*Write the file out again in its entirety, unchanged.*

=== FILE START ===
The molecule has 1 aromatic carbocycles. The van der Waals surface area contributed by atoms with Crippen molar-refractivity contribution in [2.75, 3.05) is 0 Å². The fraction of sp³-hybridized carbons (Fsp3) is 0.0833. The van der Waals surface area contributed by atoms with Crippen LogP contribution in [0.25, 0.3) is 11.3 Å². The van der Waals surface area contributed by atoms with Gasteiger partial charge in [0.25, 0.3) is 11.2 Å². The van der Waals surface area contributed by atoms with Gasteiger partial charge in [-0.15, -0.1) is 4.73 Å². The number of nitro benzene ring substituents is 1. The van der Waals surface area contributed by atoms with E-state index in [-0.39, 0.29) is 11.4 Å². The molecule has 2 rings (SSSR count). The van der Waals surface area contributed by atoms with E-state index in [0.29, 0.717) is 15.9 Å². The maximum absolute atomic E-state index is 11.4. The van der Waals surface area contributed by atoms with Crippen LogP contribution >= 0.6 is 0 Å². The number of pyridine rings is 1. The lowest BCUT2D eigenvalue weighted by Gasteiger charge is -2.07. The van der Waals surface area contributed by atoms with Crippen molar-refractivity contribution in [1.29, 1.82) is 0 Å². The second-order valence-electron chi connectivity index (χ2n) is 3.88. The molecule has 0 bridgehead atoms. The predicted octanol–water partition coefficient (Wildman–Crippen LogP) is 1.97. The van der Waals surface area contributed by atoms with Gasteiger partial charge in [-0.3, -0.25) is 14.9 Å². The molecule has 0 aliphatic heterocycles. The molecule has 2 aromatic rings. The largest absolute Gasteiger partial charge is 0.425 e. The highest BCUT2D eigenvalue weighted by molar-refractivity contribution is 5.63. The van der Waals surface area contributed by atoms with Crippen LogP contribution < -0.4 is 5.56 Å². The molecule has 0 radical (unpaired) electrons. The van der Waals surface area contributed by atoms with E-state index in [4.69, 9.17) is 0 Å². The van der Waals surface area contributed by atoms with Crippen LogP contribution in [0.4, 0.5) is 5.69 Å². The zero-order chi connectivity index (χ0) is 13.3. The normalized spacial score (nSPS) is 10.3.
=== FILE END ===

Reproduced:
The molecule has 1 aromatic carbocycles. The van der Waals surface area contributed by atoms with Crippen molar-refractivity contribution in [2.75, 3.05) is 0 Å². The fraction of sp³-hybridized carbons (Fsp3) is 0.0833. The van der Waals surface area contributed by atoms with Crippen LogP contribution in [0.25, 0.3) is 11.3 Å². The van der Waals surface area contributed by atoms with Gasteiger partial charge in [0.25, 0.3) is 11.2 Å². The van der Waals surface area contributed by atoms with Gasteiger partial charge in [-0.15, -0.1) is 4.73 Å². The number of nitro benzene ring substituents is 1. The van der Waals surface area contributed by atoms with E-state index in [-0.39, 0.29) is 11.4 Å². The molecule has 2 rings (SSSR count). The van der Waals surface area contributed by atoms with E-state index in [0.29, 0.717) is 15.9 Å². The maximum absolute atomic E-state index is 11.4. The van der Waals surface area contributed by atoms with Crippen LogP contribution >= 0.6 is 0 Å². The number of pyridine rings is 1. The lowest BCUT2D eigenvalue weighted by Gasteiger charge is -2.07. The van der Waals surface area contributed by atoms with Crippen molar-refractivity contribution in [1.29, 1.82) is 0 Å². The second-order valence-electron chi connectivity index (χ2n) is 3.88. The molecule has 0 bridgehead atoms. The predicted octanol–water partition coefficient (Wildman–Crippen LogP) is 1.97. The van der Waals surface area contributed by atoms with Gasteiger partial charge in [-0.3, -0.25) is 14.9 Å². The molecule has 0 aliphatic heterocycles. The molecule has 2 aromatic rings. The largest absolute Gasteiger partial charge is 0.425 e. The highest BCUT2D eigenvalue weighted by molar-refractivity contribution is 5.63. The van der Waals surface area contributed by atoms with Crippen LogP contribution < -0.4 is 5.56 Å². The molecule has 0 radical (unpaired) electrons. The van der Waals surface area contributed by atoms with E-state index in [4.69, 9.17) is 0 Å². The van der Waals surface area contributed by atoms with Crippen LogP contribution in [0.4, 0.5) is 5.69 Å². The zero-order chi connectivity index (χ0) is 13.3. The normalized spacial score (nSPS) is 10.3.